Home  |  About  |  Books  |  Published Work  |  Reviews  |  Media Kit  |  Newsletter  |  Workshops  |  Blog |  ESPANOL     

Maria de Lourdes

Victoria

I am a bilingual writer born and raised in Veracruz, Mexico, currently residing in the state of Washington. I write novels, short stories and children’s books. I wrote my first novel, Los Hijos Del Mar (The children of the sea) because I wanted my sons to know their ancestry and to be proud of their heritage. The story, set during the late nineteenth century in México and in Spain, is based on the lives of my ancestors, the Victorias, who made a name for themselves in México’s pharmaceutical industry, and the Muguiras, Spanish immigrants who found success cultivating and trading coffee seeds. The novel weaves both families’ sagas into a shared destiny and their intertwined tales becomes, finally, the love story of my parents. Click here to read a chapter of Los Hijos del Mar.

My second novel, Más allá de la Justicia (Beyond Justice) is a farewell to my former profession as a litigator. Through the first-person narrative of my three characters, I bring my reader into the harsh world of our criminal justice system, the complex lives of the accused, and the people who work, relentlessly, in the pursuit of justice. While the novel is not a memoir, my work as a public defender influenced my writing, and the process became therapy, allowing me to understand how the experience had shaped me. Click here to preview Mas Alla De La Justicia

A number of literary journals have published my short stories. The theme that seems to permeate my prose in that genre is the struggle that Latinos face in the United States. My characters are often working women trying to survive in a country that is not their own. The inspiration for the stories often comes from the people I try to help in my current work as a mediator.

I particularly enjoy writing for children. I find the process uplifting, and a good source of balance, especially when the substance of my adult work is often dark, and daunting. The more I explore and learn about this genre, the more it calls to me, especially when I am around my grandchildren, who are my best, and most devoted audience.

A post-Halloween story

images.jpeg

I realize that Halloween is over, but this post is in anticipation of Thanksgiving.

The Friday after Halloween we went to a café with our family for breakfast. My grandson, Manny, was thoroughly enjoying his pancakes (as if he didn’t get enough candy the night before) and our baby, Oliver, was trying his brand new teeth on a pear. We had a very friendly waitress who kept coming around with the pot of coffee even though our cups were full.  I could tell she wanted some smiles from our beautiful boys. When we were getting ready to leave she shared this story:

A couple of children went trick or treating in their neighborhood. They were going from home to home knocking on doors of houses with the lights on. This is what people do around here, they leave the lights on, to announce that children are welcome to come by and get their candy. These two children approached one of those houses, which happened to be the home of an elderly couple. The couple was not in good health and they barely ventured out anymore. They had forgotten all about Halloween and had inadvertently left their porch light on.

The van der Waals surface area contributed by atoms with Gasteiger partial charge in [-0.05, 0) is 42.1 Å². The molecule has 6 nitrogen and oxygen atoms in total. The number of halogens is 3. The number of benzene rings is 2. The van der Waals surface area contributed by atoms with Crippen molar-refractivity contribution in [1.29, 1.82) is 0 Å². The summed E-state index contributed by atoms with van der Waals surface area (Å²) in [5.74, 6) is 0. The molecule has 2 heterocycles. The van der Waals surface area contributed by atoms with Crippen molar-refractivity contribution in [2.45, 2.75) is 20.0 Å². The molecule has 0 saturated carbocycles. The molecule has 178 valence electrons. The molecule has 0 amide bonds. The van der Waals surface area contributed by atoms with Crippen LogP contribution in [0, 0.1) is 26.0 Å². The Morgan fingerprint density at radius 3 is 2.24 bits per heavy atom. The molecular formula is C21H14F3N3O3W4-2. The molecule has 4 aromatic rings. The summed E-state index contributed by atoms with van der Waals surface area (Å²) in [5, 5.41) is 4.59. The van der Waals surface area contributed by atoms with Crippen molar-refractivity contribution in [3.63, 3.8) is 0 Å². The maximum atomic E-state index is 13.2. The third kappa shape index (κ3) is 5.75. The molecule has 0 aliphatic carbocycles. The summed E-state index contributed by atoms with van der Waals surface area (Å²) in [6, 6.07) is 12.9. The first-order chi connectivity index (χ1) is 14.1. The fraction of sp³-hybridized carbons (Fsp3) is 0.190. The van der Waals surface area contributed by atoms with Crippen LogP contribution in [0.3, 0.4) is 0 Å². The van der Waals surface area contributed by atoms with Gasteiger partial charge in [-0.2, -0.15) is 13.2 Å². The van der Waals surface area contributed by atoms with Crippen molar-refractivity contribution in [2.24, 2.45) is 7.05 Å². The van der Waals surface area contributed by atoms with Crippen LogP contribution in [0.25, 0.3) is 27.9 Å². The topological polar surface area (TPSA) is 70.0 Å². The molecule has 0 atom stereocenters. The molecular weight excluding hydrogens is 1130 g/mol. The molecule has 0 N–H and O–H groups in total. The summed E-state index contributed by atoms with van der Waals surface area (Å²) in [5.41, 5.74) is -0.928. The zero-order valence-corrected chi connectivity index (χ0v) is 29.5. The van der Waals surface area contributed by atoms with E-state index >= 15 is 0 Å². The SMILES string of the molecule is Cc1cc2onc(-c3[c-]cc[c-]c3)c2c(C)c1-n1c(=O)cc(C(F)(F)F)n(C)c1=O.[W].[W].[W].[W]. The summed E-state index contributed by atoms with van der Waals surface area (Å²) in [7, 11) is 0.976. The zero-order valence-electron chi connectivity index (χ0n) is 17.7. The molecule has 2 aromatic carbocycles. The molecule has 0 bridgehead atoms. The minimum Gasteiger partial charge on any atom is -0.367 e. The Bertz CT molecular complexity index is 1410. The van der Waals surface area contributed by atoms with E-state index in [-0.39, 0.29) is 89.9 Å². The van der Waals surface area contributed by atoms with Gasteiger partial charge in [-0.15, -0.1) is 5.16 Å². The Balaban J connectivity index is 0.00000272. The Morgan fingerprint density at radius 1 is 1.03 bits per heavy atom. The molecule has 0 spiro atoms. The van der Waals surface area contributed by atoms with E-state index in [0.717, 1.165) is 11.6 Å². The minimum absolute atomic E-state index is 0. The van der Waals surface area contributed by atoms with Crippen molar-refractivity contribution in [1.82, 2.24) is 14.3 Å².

When the children rang their doorbell, the old man opened the door. He was surprised to find the children in their costumes and with their pumpkin baskets.

He was mortified.

“I am so sorry,” he said, apologetically, “my wife and I have not been well, and we forgot about Halloween. I am afraid we don’t have any candy to give you.”

The little girl thought about it, and then replied:

“Oh. That’s ok. I have lots of candy. Would you like to have some?”

And she held out her basket.

The waitress in the restaurant finished her story with this remark, “Someone is doing a nice job raising that little girl, don’t you agree?”

I do. Someone is teaching that little girl to share.

I have been thinking about that story since we left the restaurant. I wonder what it would be like if we changed our Halloween tradition and we made it a day where all children went to the elderly and brought them candy, or a basket of biscuits, like Little Red Riding Hood, or even just a smile. Imagine how much joy there would be; a scary night turned sweet, so sweet, even without the candy.

And I think about Thanksgiving – yet another opportunity to raise our children and grandchildren well.  This American holiday is supposed to be a time when people share what they have with those who do not have much. Churches and other groups provide free meals for the elderly, the homeless, and the poor. Many give turkeys or other food to these groups. Some spend part of the day helping to prepare and serve the meals. Our family doesn’t do that, yet... Our family comes together – which is a blessing – and we cook and we eat a huge meal. We make a craft, we build a puzzle, and we may watch the game, enjoying each other’s company. We do say a prayer of gratitude before dinner. And that is how we celebrate the day of gratitude and sharing.

I am grateful for that waitress at the restaurant. I am glad she gifted us that beautiful Halloween story. My husband and I now have five grandchildren. They are learning important values. Perhaps this year we can start a new tradition. Perhaps it is time that we can follow the example of that fine little girl and share our bounty like the pilgrims did many, many years ago…   

And what about you, dear reader? What are your traditions? What do you do during your holidays to teach your children and grandchildren good values? I need ideas. Let’s all inspire each other

 

Subcribe by RSS |  Subscribe by Email

© 2013 Maria de Lourdes Victoria. All Rights Reserved.